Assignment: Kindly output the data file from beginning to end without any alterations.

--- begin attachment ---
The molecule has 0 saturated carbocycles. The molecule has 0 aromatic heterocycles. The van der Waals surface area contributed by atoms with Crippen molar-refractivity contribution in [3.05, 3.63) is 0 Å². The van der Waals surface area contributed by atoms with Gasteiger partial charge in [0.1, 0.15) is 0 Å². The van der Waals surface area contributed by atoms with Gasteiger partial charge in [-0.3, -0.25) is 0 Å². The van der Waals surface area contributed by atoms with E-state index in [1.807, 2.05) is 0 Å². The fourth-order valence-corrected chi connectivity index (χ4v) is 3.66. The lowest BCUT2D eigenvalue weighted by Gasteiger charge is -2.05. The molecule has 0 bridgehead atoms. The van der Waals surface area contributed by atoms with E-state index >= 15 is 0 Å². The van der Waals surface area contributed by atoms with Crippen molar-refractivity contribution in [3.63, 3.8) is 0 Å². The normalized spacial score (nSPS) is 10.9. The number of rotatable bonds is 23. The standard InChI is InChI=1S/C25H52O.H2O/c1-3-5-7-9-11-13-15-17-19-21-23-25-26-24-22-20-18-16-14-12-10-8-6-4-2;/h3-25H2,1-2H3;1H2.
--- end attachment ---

The molecule has 0 saturated carbocycles. The molecule has 0 aromatic heterocycles. The van der Waals surface area contributed by atoms with Crippen molar-refractivity contribution in [3.05, 3.63) is 0 Å². The van der Waals surface area contributed by atoms with Gasteiger partial charge in [0.1, 0.15) is 0 Å². The van der Waals surface area contributed by atoms with Gasteiger partial charge in [-0.3, -0.25) is 0 Å². The van der Waals surface area contributed by atoms with E-state index in [1.807, 2.05) is 0 Å². The fourth-order valence-corrected chi connectivity index (χ4v) is 3.66. The lowest BCUT2D eigenvalue weighted by Gasteiger charge is -2.05. The molecule has 0 bridgehead atoms. The van der Waals surface area contributed by atoms with E-state index >= 15 is 0 Å². The van der Waals surface area contributed by atoms with Crippen molar-refractivity contribution in [3.63, 3.8) is 0 Å². The normalized spacial score (nSPS) is 10.9. The number of rotatable bonds is 23. The standard InChI is InChI=1S/C25H52O.H2O/c1-3-5-7-9-11-13-15-17-19-21-23-25-26-24-22-20-18-16-14-12-10-8-6-4-2;/h3-25H2,1-2H3;1H2.